Sunday, October 29, 2006

Six Steps Towards Setting a Depressive Free

Last week we learned four simple ways to help a loved one understand our Depression better. We learn how to approach them, help them relate to our depression by pulling from their personal experiences, build on that to help them understand when we are depressed, and figure out a way to put that understanding to good use. But what do we do if we are the loved one full of understanding trying to reach out to a depressive?

Reader Claire asked:
"Is there anything I can do to help my spouse not be depressed?"

Well, considering I am depressed right now and up alone with no family around I may not be in the best mood to answer this question. I certainly don't feel funny so I'm not in my usual witty writing mood. Then again, maybe I am in the perfect mood to write about this.I certainly know what might be going through their minds.

In my experience, when I am in Depression's grip there are two things happening in my mind that enable it: wallowing and pessimism. When dealing with my wife's and daughter's depression I have found these two culprits are solely responsible for preventing me from helping them as well. Unfortunately, we cannot grab cans of gumption and optimism and sprinkle them over the affected area. In fact, the depressive may not be interested in any effort to alter their mood if they are wallowing deep enough.

So what to do? The first culprit, wallowing, is a hard label for those suffering from Depression to own. After all, wallowing is something pigs like to do - to indulge themselves in their own mess. We are told many things about Depression. That it is a mental illness due to chemical imbalances in the brain, or it is caused by trauma in their lives, or even that it is NOT a chemical imbalance at all but a result of a higher concentration of stress hormones - which sounds like a chemical imbalance to me. And yet the wallowing metaphor is aptly applied.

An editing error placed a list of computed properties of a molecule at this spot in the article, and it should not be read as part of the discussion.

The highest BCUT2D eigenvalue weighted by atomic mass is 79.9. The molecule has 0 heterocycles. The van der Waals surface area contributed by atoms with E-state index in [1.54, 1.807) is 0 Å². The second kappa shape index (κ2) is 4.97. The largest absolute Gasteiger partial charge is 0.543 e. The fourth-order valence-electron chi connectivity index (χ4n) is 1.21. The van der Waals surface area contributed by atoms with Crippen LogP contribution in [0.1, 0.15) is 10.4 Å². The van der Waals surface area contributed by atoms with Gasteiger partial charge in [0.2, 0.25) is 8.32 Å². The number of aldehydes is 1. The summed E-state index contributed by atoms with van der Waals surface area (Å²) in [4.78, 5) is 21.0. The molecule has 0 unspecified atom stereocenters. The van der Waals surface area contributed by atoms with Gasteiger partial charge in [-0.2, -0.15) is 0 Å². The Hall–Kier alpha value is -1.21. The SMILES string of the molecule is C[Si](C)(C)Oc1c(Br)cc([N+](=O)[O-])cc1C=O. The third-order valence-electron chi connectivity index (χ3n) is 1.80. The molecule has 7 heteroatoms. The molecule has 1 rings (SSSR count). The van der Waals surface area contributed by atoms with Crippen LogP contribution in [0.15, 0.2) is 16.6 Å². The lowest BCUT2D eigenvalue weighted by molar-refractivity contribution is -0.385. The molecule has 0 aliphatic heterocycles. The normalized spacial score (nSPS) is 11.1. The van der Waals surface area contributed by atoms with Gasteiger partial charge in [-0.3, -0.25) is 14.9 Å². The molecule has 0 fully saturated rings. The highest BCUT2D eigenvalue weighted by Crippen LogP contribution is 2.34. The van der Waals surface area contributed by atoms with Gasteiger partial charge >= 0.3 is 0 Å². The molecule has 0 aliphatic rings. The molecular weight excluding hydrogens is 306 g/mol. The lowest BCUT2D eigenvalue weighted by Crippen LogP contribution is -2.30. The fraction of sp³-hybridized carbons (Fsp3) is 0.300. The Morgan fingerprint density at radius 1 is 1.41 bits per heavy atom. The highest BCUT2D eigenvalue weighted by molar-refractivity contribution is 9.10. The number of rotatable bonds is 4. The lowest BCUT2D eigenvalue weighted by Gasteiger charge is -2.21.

Outside or internal forces may bring on the waves of crushing sadness, but our will determines how long we stay within their influence. Anyone robbed of joy and progress can easily enjoy their own private pity party from time to time. Those suffering from Depression, however, feel sorriest of all. This statement may anger many people, but it is how I feel about the matter and I stand by it. It is also in line with Cognitive Behavior Techniques. Depressives don't have to stay depressed. They have the power to lift their thoughts and be free. But sometimes they need to be shown the way.

That's all fine and dandy, but also possibly working against your loved one is a learned dependence on medications and doctors, as well as the side-effects from meds that are affecting them. They might be conditioned to believe that meds and only doctors certified to prescribe meds offer them salvation. Any attempt to be Mary Sunshine by you is going to be greeted with contempt. Who are YOU after all to suggest the problem is only in their head?

Complicating matters is that the tendency to wallow is a result of the disorder. Telling somebody who is depressed to cheer up is like telling a stuttering person to stop stammering just because they have the power to control themselves. Ideally, it is true, but it takes a lot of training and patience before results are heard. Depressives may not even realize they are wallowing. Why not? Because the other culprit, pessimism, twists their world view. They have moved far beyond apathy.

Pessimism is the belief that there is nothing they can do to change things. Nothing they do matters. It's all too much work for too little reward. Just leave them alone. Go away. Stop bothering them. Let them watch their TV in peace. Let them craft their morbid little gothic poems. Let them sharpen their knives and keep the window shades drawn. Let them drown in blackness. Nobody really cares anyway.